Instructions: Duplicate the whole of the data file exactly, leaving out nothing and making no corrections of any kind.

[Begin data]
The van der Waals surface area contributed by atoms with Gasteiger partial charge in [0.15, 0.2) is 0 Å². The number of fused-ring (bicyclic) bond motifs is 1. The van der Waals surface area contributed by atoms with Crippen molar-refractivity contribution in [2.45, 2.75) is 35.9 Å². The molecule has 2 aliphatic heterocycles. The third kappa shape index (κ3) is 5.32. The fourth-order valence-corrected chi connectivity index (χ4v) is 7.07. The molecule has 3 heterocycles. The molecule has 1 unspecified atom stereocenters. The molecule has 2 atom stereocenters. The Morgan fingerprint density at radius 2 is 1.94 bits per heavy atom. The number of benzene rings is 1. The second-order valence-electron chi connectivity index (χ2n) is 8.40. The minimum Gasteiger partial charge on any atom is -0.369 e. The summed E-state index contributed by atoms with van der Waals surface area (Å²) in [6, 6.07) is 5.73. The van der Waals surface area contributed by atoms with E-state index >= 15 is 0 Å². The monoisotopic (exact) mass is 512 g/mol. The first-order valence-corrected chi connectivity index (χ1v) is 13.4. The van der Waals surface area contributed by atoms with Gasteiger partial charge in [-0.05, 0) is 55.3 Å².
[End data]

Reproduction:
The van der Waals surface area contributed by atoms with Gasteiger partial charge in [0.15, 0.2) is 0 Å². The number of fused-ring (bicyclic) bond motifs is 1. The van der Waals surface area contributed by atoms with Crippen molar-refractivity contribution in [2.45, 2.75) is 35.9 Å². The molecule has 2 aliphatic heterocycles. The third kappa shape index (κ3) is 5.32. The fourth-order valence-corrected chi connectivity index (χ4v) is 7.07. The molecule has 3 heterocycles. The molecule has 1 unspecified atom stereocenters. The molecule has 2 atom stereocenters. The Morgan fingerprint density at radius 2 is 1.94 bits per heavy atom. The number of benzene rings is 1. The second-order valence-electron chi connectivity index (χ2n) is 8.40. The minimum Gasteiger partial charge on any atom is -0.369 e. The summed E-state index contributed by atoms with van der Waals surface area (Å²) in [6, 6.07) is 5.73. The van der Waals surface area contributed by atoms with E-state index >= 15 is 0 Å². The monoisotopic (exact) mass is 512 g/mol. The first-order valence-corrected chi connectivity index (χ1v) is 13.4. The van der Waals surface area contributed by atoms with Gasteiger partial charge in [-0.05, 0) is 55.3 Å².